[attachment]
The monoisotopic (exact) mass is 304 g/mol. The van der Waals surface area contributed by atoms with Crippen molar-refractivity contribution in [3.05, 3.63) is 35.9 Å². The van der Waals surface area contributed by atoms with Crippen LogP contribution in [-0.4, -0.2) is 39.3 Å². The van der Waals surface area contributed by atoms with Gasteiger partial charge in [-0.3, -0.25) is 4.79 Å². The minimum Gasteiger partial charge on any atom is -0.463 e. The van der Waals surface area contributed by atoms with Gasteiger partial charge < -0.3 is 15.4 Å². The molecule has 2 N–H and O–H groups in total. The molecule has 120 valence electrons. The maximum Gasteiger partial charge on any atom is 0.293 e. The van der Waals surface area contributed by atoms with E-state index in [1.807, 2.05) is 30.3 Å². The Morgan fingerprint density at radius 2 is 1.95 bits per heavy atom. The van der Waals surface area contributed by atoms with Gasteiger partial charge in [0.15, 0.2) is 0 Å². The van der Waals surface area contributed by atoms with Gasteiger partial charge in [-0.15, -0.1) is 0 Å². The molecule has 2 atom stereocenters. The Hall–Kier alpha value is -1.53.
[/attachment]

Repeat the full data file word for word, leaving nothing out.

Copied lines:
The monoisotopic (exact) mass is 304 g/mol. The van der Waals surface area contributed by atoms with Crippen molar-refractivity contribution in [3.05, 3.63) is 35.9 Å². The van der Waals surface area contributed by atoms with Crippen LogP contribution in [-0.4, -0.2) is 39.3 Å². The van der Waals surface area contributed by atoms with Gasteiger partial charge in [-0.3, -0.25) is 4.79 Å². The minimum Gasteiger partial charge on any atom is -0.463 e. The van der Waals surface area contributed by atoms with Gasteiger partial charge < -0.3 is 15.4 Å². The molecule has 2 N–H and O–H groups in total. The molecule has 120 valence electrons. The maximum Gasteiger partial charge on any atom is 0.293 e. The van der Waals surface area contributed by atoms with E-state index in [1.807, 2.05) is 30.3 Å². The Morgan fingerprint density at radius 2 is 1.95 bits per heavy atom. The van der Waals surface area contributed by atoms with Gasteiger partial charge in [0.15, 0.2) is 0 Å². The van der Waals surface area contributed by atoms with Gasteiger partial charge in [-0.15, -0.1) is 0 Å². The molecule has 2 atom stereocenters. The Hall–Kier alpha value is -1.53.